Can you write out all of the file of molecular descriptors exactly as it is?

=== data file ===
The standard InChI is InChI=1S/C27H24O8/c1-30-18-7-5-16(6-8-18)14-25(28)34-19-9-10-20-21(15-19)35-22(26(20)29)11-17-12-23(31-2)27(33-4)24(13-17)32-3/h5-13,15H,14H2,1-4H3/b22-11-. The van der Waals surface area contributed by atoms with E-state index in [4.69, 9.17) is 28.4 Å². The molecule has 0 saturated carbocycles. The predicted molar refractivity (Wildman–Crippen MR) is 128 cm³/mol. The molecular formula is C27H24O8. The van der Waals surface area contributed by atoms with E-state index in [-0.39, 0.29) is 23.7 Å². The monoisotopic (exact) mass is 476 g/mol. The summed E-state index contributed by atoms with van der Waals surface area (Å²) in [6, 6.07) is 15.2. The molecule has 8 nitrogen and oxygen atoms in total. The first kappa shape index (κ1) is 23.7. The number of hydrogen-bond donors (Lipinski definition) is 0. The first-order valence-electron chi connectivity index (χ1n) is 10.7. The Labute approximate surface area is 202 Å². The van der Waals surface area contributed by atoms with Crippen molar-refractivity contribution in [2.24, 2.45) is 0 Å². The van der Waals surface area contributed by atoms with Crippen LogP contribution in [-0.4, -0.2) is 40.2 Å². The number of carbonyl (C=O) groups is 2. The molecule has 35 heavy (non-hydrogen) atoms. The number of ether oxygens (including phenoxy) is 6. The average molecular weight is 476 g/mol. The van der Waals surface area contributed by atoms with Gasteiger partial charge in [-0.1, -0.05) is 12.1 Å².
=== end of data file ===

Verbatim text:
The standard InChI is InChI=1S/C27H24O8/c1-30-18-7-5-16(6-8-18)14-25(28)34-19-9-10-20-21(15-19)35-22(26(20)29)11-17-12-23(31-2)27(33-4)24(13-17)32-3/h5-13,15H,14H2,1-4H3/b22-11-. The van der Waals surface area contributed by atoms with E-state index in [4.69, 9.17) is 28.4 Å². The molecule has 0 saturated carbocycles. The predicted molar refractivity (Wildman–Crippen MR) is 128 cm³/mol. The molecular formula is C27H24O8. The van der Waals surface area contributed by atoms with E-state index in [-0.39, 0.29) is 23.7 Å². The monoisotopic (exact) mass is 476 g/mol. The summed E-state index contributed by atoms with van der Waals surface area (Å²) in [6, 6.07) is 15.2. The molecule has 8 nitrogen and oxygen atoms in total. The first kappa shape index (κ1) is 23.7. The number of hydrogen-bond donors (Lipinski definition) is 0. The first-order valence-electron chi connectivity index (χ1n) is 10.7. The Labute approximate surface area is 202 Å². The van der Waals surface area contributed by atoms with Crippen molar-refractivity contribution in [2.24, 2.45) is 0 Å². The van der Waals surface area contributed by atoms with Crippen LogP contribution in [-0.4, -0.2) is 40.2 Å². The number of carbonyl (C=O) groups is 2. The molecule has 35 heavy (non-hydrogen) atoms. The number of ether oxygens (including phenoxy) is 6. The average molecular weight is 476 g/mol. The van der Waals surface area contributed by atoms with Gasteiger partial charge in [-0.1, -0.05) is 12.1 Å².